‘New global approach’ possible for guaranteed food security

President Ali tells United Nations

Reaffirming Guyana’s commitment to contributing to global food security, His Excellency, Dr Irfaan Ali on Wednesday proposed several measures that could tackle the global food crisis.

President Ali made these suggestions at the 77th Session of the United Nations General Assembly (UNGA) in New York, United States.

President Dr Irfaan Ali addressing the 77th Session of the United Nations General Assembly on Wednesday

One of the mechanisms that could be implemented to achieve the much-needed change is the complete removal of export bans on commodities such as rice and wheat.

“The question is ‘what are we doing about this? Can the reversal of export bans on rice and wheat and freeing up of grains help this situation? The answer is a resounding yes,” the Guyanese head of state asserted.

With the world’s global import bill projected to increase by US $51 billion, countries must act now to determine what the next step would be in tackling the world’s common issue, he told the high-level confab.

“As world leaders, we must find the balance now…now is the time for us to decide if a new approach is needed to guarantee food security, access to health care and quality education, and security from conflicts and wars,” the president pointed out.

Further, Dr Ali stressed that when these decisions are made, the Caribbean region and other “economically vulnerable countries” must not be left out.

Referencing the Food and Agricultural Organisation’s (FAO) Food Import Financing Facility (FIFF), the president said a revision may be needed for Caribbean countries to receive the fullest benefit.

“There is a need to revise the eligibility criteria to accommodate countries beyond the categories of low-income and lower-middle income groups. This narrow grouping heightens the chance that many at-risk, economically vulnerable countries such as the Caribbean…will be excluded,” he highlighted.

Guyana currently holds lead responsibility for Agriculture, Agricultural Diversification and Food Security in CARICOM, and is spearheading the regional body’s quest of reducing its food import bill.

An overarching strategy was developed that incorporated all the stakeholders, including farmers, the private sector, women and youth within the region. The strategy outlines specific actions that are required by each state in achieving the 25 by 2025 goal.

In an effort to assist in the achievement of the region’s goal of reducing the food import bill the PPP/C Administration has embarked on a slew of initiatives.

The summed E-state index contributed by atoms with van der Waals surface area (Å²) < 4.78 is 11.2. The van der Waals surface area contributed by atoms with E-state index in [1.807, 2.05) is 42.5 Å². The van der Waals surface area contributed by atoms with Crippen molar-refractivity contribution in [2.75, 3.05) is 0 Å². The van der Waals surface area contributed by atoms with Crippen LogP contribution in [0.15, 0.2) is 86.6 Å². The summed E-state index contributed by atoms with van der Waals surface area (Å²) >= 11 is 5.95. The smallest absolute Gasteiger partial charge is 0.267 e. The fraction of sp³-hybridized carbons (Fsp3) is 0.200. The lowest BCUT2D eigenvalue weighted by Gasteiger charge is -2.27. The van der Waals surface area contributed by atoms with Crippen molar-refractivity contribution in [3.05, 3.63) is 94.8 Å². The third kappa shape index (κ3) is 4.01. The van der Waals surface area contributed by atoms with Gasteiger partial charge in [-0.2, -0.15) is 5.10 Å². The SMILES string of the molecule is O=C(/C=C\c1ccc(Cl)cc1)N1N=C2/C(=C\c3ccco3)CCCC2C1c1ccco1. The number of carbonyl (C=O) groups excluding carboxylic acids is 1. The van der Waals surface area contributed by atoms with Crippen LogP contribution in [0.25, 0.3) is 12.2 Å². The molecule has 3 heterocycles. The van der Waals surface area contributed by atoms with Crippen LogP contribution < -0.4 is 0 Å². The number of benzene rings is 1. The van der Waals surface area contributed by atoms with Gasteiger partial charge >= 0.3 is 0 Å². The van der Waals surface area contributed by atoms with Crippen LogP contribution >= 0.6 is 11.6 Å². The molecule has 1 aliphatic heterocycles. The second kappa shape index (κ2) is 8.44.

“To this end, we have earmarked 35 per cent of all new agro-businesses to be led by women and have increased youth participation in agriculture with the use of technology by more than 40 per cent,” President Ali noted.

The brackish-water shrimp production, corn and soya, Barbados black belly sheep and shade house projects are some of the notable agriculture interventions being undertaken locally, as part of food security efforts.

This brackish-water shrimp project is an intervention valuing more than $50 million and has resulted in a 175 per cent increase in the shrimp production in the first quarter of 2022, compared to the first quarter of 2021.

Phase two of the project is being implemented this year, with government committing an additional $230 million to rehabilitate an additional 63 farms, comprising 109 ponds. This is expected to increase the shrimp production with an estimated value of over $300 million per annum. 

President Ali on March 27, launched the black belly sheep project in the Mahaica-Berbice (Region Five).

With Region Five being Guyana’s largest producer of livestock, the president stated that it has the potential to become the livestock capital of the Caribbean Community.

The world import value of mutton and mutton products is US$ 8 billion.

CARICOM alone imports 7,900 tonnes of mutton at US$48 million annually. The four major markets in the region are the Bahamas, Jamaica, Barbados and Trinidad and Tobago. From 2016 to 2019, the industry has grown in CARICOM from US $36 million to close to US$48 million.

Guyana wants to expand local production above 7,000 tonnes at the end of a five-year period. The effort requires a capital investment of US$175 million and approximately 25,000 acres of land. However, President Ali said the expected earnings is estimated at US $43 million annually.

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